Getting Rid of Implicit Bias

I stumbled upon this video, which triggered me to read and write about implicit bias. I have never heard about this term before, but I know a little bit about “sub-conscious prejudice”. Actually these two terms are quite similar. I like the content of that video, except the part on international conferences. In my opinion, people who call themselves as scholars (including Indonesian scholars) are not that shallow by only prefer to discuss with international delegates in a conference just because they are whites. Therefore, I disagree with her opinion in this case.

According to an article in Scientific American, implicit bias is a sign that your brain is still working properly. You’re not being racist by showing an implicit bias. Let me give you some examples and perhaps you can relate with your situations.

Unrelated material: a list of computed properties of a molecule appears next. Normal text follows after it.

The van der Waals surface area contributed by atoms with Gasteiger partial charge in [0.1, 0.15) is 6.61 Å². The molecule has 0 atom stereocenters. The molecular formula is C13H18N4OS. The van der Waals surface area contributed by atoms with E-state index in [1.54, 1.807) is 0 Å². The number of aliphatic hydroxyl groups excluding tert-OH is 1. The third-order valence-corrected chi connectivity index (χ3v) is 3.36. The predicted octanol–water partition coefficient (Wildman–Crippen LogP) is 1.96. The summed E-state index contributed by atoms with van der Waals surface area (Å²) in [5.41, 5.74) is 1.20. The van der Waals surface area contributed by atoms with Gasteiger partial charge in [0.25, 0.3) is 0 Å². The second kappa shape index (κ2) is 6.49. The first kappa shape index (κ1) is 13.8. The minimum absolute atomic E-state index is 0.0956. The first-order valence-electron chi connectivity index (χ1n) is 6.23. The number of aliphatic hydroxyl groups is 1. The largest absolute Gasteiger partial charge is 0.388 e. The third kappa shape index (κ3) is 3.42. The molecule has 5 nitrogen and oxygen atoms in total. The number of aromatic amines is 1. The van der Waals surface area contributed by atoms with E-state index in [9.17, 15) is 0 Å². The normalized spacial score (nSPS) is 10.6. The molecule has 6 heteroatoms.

Most of Asians adore Caucasian people too much

I am not only talking about Indonesians. Let’s get real, most of Asian people feel proud if they know at least one Caucasian people, personally, in their lives. This is not only a situation that tends to happen in low-mid income Indonesian society who love taking selfies with the whites. What is the reason behind this? Post-colonialism mentality, I would say. Most Asians think that Caucasian people have higher hierarchy than them and therefore they must serve them, as a form of being respective. This is an inherited mentality from their predecessors.

Not all Caucasian people are better than Asian people. Living in a European country for a while, I notice that actually they pay more respect towards us because of our strong mentality and good attitudes. For me, I never feel inferior and I don’t adore them that much now.

English and other European languages are cool

Being able to communicate in English is cool. When you intend to explain about something and you do it in English, somehow people will give you more respect rather than when you do it in Indonesian language, for example. I agree that in order to  become citizens of the world, we must be able to communicate in English. However, it does not mean that it is okay if we cannot speak Indonesian properly.